"Loot for the home team" in the Daily News, 3/23/6
Loot for the home team
by Juan Gonzalez
Last June, both houses of the state Legislature unanimously passed a bill to permit the Bloomberg administration to turn over the largest public parks complex in the South Bronx - 22 acres of Macombs Dam and Mullaly parks - for the building of a new $800 million Yankee Stadium.
In Albany, a place notorious for gridlock, this bill moved at lightning speed. This was due in no small measure to the Bronx Democratic political machine, which has turned into a bat boy for Yankee owner George Steinbrenner.
Steinbrenner's bill, as it will now be known, was introduced in both houses of the Legislature over the weekend of June 18 - less than a week after the city and Yankees unveiled their plans - and the final vote was done by June 23.
Meanwhile, the City Council held on June 20 a quick hearing and vote on its own parallel legislation. The Council bill was sponsored by Joel Rivera, son of Bronx Democratic Party chairman Jose Rivera.
All of this maneuvering was facilitated by Stanley Schlein, the main lawyer for the Bronx machine, who had been hired by Yankees President Randy Levine as the key strategist in charge of getting all the necessary politicians on board.
The Bronx politician who has become the stadium's biggest booster is Borough President Adolfo Carrion, who received $9,000 in campaign contributions from Levine or executives of the Yankees' YES network during the past few years.
Carrion has become such a cheerleader for Bronx development projects sponsored by downtown movers and shakers that he should carry pompoms in his briefcase.
Before the local South Bronx residents had any inkling of what was going on, their parks had been given away - earmarked for one of the richest teams in all of professional sports.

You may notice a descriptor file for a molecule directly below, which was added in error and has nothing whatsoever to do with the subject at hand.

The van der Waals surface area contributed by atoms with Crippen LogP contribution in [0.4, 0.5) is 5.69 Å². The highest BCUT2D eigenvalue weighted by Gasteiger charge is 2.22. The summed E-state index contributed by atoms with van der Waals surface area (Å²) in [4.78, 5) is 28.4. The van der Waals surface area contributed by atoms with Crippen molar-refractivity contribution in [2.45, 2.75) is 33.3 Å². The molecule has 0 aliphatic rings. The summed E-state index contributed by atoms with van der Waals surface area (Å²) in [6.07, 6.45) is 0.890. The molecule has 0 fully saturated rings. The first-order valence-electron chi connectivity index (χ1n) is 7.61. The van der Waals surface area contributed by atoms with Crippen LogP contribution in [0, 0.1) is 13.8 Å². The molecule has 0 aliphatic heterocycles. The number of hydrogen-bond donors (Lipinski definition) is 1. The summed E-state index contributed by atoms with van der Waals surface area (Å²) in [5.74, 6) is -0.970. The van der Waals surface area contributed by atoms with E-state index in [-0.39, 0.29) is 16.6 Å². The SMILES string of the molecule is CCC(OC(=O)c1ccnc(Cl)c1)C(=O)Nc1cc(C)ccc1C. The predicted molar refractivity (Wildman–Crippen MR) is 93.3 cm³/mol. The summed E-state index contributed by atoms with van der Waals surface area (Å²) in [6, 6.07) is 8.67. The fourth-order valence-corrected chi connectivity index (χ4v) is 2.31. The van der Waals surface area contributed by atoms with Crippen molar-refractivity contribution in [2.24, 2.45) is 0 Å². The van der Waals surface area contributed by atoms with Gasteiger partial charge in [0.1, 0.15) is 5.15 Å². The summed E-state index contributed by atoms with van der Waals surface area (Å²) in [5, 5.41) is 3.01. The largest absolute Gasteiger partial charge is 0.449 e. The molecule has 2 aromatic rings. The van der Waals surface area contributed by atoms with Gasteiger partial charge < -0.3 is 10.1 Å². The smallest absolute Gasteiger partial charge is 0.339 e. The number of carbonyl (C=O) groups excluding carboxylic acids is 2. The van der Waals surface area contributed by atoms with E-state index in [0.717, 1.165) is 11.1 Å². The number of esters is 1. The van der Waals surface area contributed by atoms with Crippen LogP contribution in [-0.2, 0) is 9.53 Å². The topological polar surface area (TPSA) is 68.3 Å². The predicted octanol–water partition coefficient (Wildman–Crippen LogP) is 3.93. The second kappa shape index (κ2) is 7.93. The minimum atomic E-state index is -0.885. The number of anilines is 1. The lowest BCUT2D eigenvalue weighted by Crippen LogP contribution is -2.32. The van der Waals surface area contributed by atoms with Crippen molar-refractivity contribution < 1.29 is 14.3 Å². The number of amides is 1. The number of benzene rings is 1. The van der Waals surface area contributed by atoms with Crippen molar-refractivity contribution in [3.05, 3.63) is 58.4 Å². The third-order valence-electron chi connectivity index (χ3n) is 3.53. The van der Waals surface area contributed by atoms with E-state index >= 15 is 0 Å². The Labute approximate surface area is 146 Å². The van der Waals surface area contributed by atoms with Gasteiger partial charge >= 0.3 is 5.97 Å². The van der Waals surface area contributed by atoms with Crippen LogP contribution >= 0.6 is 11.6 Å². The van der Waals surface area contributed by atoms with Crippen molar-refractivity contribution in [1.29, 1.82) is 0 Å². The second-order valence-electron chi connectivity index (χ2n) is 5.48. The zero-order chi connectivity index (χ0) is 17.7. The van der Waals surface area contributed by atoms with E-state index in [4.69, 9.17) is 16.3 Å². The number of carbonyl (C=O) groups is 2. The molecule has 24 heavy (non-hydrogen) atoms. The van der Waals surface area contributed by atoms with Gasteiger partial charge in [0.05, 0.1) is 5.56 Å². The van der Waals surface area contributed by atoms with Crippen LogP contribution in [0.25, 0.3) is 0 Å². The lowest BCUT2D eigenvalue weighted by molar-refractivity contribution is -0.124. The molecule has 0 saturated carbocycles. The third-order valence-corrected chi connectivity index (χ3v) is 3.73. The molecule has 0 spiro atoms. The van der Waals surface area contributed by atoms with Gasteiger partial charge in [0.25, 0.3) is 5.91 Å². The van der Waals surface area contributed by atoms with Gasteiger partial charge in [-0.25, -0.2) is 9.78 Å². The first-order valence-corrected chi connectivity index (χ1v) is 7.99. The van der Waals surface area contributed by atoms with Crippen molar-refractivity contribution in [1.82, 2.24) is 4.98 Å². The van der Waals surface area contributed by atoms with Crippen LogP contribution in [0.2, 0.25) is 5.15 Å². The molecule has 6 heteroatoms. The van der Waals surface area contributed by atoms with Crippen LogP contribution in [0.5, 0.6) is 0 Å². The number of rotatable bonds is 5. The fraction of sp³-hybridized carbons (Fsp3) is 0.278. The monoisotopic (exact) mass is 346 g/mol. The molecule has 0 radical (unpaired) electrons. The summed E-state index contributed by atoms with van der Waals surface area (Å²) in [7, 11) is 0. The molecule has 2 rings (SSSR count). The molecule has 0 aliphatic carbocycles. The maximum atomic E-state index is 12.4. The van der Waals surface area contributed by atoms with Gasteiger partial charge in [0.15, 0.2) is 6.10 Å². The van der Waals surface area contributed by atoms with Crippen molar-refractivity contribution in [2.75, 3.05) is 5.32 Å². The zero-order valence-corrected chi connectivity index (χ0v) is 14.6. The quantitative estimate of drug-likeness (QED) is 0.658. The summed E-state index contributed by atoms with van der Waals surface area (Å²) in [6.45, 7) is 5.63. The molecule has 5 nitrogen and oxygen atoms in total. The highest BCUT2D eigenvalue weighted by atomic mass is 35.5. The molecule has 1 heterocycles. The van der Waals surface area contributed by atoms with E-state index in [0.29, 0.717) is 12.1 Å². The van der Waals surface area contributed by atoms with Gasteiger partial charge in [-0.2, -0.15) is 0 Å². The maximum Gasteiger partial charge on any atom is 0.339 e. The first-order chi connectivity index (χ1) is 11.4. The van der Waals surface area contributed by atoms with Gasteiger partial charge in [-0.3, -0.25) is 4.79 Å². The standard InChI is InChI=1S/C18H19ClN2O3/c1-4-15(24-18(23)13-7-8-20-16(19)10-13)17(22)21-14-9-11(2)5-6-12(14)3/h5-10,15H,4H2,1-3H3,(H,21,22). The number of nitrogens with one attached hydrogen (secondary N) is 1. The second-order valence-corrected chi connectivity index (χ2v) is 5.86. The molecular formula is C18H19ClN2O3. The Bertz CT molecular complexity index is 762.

More than 40 public schools now use the park for recreation, said Joyce Hoigi, a 30-year resident of the neighborhood and a member of the nonprofit group Save our Parks.
"What are our kids supposed to do for the next few years while they build the stadium?" Hoigi said. "There is absolutely no consideration for the residents who live here."
Steinbrenner's stadium plan would destroy 400 mature trees in the existing park and create parking lots for 5,000 more cars - this in a neighborhood with the city's highest asthma rate.
City Hall and the Yankees both claim that after the new stadium is built in 2009 and after the old one is demolished, new parks will be constructed to replace Macombs and Mullaly.
But those parks will be located at scattered sites, on top of those parking lots, and some will be along the waterfront and thus far less accessible.
More importantly, the city will end up spending $100 million to replace parks that already exist.
And that's just a small part of the subsidy being given to Steinbrenner, according to the watchdog group Good Jobs New York. The total city and state tab for the new stadium will approach $480 million - either in infrastructure costs or discounted taxes, said the group's project director, Bettina Damiani.
Not surprisingly, the local community board voted resoundingly in November to oppose the new stadium plans, but Carrion and the Bronx machine simply ignored the vote.
Many angry residents at that November meeting questioned why the Yankees couldn't renovate the existing stadium or share Shea Stadium with the Mets while they build a new ballpark on their current site.
Levine told them the Yankees would suffer economically if they stopped playing in the current stadium during construction.
So in his boundless greed, Steinbrenner wants residents and children of the South Bronx to go without any parks for three years so he won't be inconvenienced.
If the Yankees were going through rough times, you might understand. But last year the team had a record attendance of 4.1 million and baseball's highest revenue at $335 million.
So far, only Bronx City Councilwoman Helen Foster has had the guts to stand up to Steinbrenner's land grab.
Next month, the Council will vote on the entire Yankee Stadium plan. It's time for the Bronx machine to explain to voters why it has become a bat boy for Steinbrenner.
Originally published on March 23, 2006